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Should you buy an Apartment in Melbourne?

Updated: May 21


Should you buy an apartment in Melbourne

Just like any other large metropolitan cities in the world, Melbourne is full of apartments Historically, apartment living aren't a new phenomenon. Apartments have have been around for over 150 years.


Open any real estate for sale websites or newspapers, and you are bound to find advertisements selling apartments. Some buyers prefer to buy apartments, while some advocates against buying apartments.


What is the story? Why are there such a big difference in recommending apartments?


It is a fact. Just like any other types of properties in Australia, apartments are not for everyone. So, as a home buyer or property investor what do you need to know about buying apartments? In particular, what do buyers need to know about buying apartments in Melbourne?


Where can you find Apartments in Melbourne?

In Melbourne, apartments are typically in inner Melbourne CBD and around key public transport hubs, such as train stations, major bus interchanges, etc. They are also usually near amenities, such as supermarkets, food centres, hospitals, shopping malls, etc.


What do you need to know before buying Apartments?

Just like any other properties, you need to do your due diligence before you decide if an apartment is right for you. You need to consider what you want, vs what the apartment has to offer:

  1. Location

  2. Price

  3. Amenities in the apartment

  4. Amenities around the apartment block

  5. Transport

  6. Car Parking

  7. Body Corporate / Strata Fees

  8. Growth


When Should You Buy Apartments in Melbourne

There is no doubt that apartment living is appealing. It is convenient, it is low maintenance. What are the other advantages of apartment living?

  1. Convenience. Apartments are usually situated in city centre, town centres and major activity centres, and as such, it is located usually within walking distance of major amenities. Food, shops, groceries, etc.

  2. Price. Apartments are usually lower priced than a similar sized house / townhouse in the area. And this is because the cost of the land is shared with between 3 to 100 other property owners. You're essentially buying a space in the air to live in.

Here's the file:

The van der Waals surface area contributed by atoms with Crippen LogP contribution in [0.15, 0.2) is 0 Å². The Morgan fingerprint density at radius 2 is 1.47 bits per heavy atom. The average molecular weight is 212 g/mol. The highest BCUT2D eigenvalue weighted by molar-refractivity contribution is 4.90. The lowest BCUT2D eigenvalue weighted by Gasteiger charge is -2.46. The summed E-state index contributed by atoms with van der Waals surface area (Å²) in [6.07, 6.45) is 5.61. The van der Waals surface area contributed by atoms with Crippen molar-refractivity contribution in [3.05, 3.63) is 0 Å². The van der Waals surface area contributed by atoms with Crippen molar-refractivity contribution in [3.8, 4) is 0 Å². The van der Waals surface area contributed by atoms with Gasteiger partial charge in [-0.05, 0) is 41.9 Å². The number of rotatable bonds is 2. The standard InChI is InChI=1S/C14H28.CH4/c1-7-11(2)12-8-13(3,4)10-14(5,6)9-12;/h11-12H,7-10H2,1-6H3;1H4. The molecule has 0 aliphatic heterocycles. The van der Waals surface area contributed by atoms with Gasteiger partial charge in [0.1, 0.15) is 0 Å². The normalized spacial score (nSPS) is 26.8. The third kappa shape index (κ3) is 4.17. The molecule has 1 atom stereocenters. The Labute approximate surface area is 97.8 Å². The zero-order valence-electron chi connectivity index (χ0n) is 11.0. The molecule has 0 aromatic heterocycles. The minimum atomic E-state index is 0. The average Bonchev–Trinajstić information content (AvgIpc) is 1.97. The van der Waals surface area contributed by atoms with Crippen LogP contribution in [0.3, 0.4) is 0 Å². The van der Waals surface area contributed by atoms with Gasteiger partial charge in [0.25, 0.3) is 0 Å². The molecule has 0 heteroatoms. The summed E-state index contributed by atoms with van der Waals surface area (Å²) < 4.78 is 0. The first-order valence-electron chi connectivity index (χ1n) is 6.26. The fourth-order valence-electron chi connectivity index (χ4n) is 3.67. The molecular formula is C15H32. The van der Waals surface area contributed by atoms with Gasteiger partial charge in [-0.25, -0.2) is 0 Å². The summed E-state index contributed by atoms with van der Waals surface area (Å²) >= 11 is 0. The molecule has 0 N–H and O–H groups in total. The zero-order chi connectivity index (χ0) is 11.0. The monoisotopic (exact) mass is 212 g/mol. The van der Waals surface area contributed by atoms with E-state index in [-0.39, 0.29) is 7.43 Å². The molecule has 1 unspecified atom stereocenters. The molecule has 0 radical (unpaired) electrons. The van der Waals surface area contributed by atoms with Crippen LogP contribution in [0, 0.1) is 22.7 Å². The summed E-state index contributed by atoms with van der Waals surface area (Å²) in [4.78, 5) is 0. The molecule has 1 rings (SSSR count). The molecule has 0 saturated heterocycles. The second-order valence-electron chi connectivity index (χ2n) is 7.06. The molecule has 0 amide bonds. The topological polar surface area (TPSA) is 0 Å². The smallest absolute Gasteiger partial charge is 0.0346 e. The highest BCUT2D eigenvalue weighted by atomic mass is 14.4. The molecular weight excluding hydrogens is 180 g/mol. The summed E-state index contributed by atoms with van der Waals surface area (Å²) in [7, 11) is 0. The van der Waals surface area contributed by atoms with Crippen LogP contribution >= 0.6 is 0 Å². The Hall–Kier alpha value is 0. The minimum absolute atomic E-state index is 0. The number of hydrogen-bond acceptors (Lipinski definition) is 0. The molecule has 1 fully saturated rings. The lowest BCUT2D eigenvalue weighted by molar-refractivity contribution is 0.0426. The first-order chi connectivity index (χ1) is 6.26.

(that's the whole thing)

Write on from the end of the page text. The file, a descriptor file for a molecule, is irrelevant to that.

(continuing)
3. Amenities. As briefly mentioned in # 1 above, there is usually good amenities in and around the apartments. Some better equipped apartments have their own swimming pools, library, gym, movie theatre, etc.

  4. Good Public Transport. Because apartments are usually located in city centres and town centres, they are usually well serviced by the public transport system.

  5. Car Parking. Some apartment comes with your own parking lot together with the title. All you need to do, is to park, and walk up to your unit. How convenient is that? Car parking also has a flip side though, and we will cover that in the next section.

  6. Low maintenance. Because of its relatively small size, and a lack of personal green space, there is a lot less maintenance. There is no need to mow the grass, no need to maintain the flowerbed.

  7. Yield. Apartments can be higher yield investment properties, as their entry prices are lower compared to a typical townhouse or house.


What Should You Consider When Buying Apartments

As with anything, there is a downside to apartment living. The low price and convenience, comes at a price, and it can be a hefty price tag, if you buy the wrong apartment or are unprepared.

  1. Amenities. While it is good that the well-appointed apartment comes with their own set of amenities, these facilities come with a price tag. Someone has to pay for them to be built. Someone has to pay for the ongoing maintenance.

  2. Space. The sweet spot with apartment buying in Melbourne is the typical average sized 2 bed or the compact 3 bed apartments with 1 or 2 bath and 1 car park. Most of these apartments in Melbourne CBD are around 55-75 sqm in size and priced within the first home buyers' budget of between $550-$800k. If you need anything bigger, you will realise prices rise pretty steeply from there. An average sized 3 bedroom apartment in Melbourne can easily cost around $1 million or more.

  3. Strata Fees. So, the apartment has everything you need? Gym, Spa, Swimming Pool, Cinema, etc? Someone has to maintain the amenities and facilities in the apartment. And someone has to pay for them to be built and maintained. And that someone is not coming from the developer nor strata manager. Cost of maintenance and repairs to common facilities such as swimming pool, gym, lifts, ceilings, heating / cooling / lighting and insurance cost for common areas are shared with apartment unit owners, through the Strata Fees. These strata fees are paid usually quarterly. Some strata managers may allow you to pay monthly or annually. Strata fees ranges from a couple of thousand dollars annually for a basic apartment to around $10k-15k annually for the better equipped apartments. Always find out what the strata fees are, and include that in your budget and due diligence. On average, these annual fees are approximately 1-2% of the purchase price when new. IE, if the apartment is sold for $800k, expect to pay around $8,000-$16,000 in strata fees annually. How much you pay is dependent on many other factors, such as amenities, quality level, development / maintenance plans for the building, etc.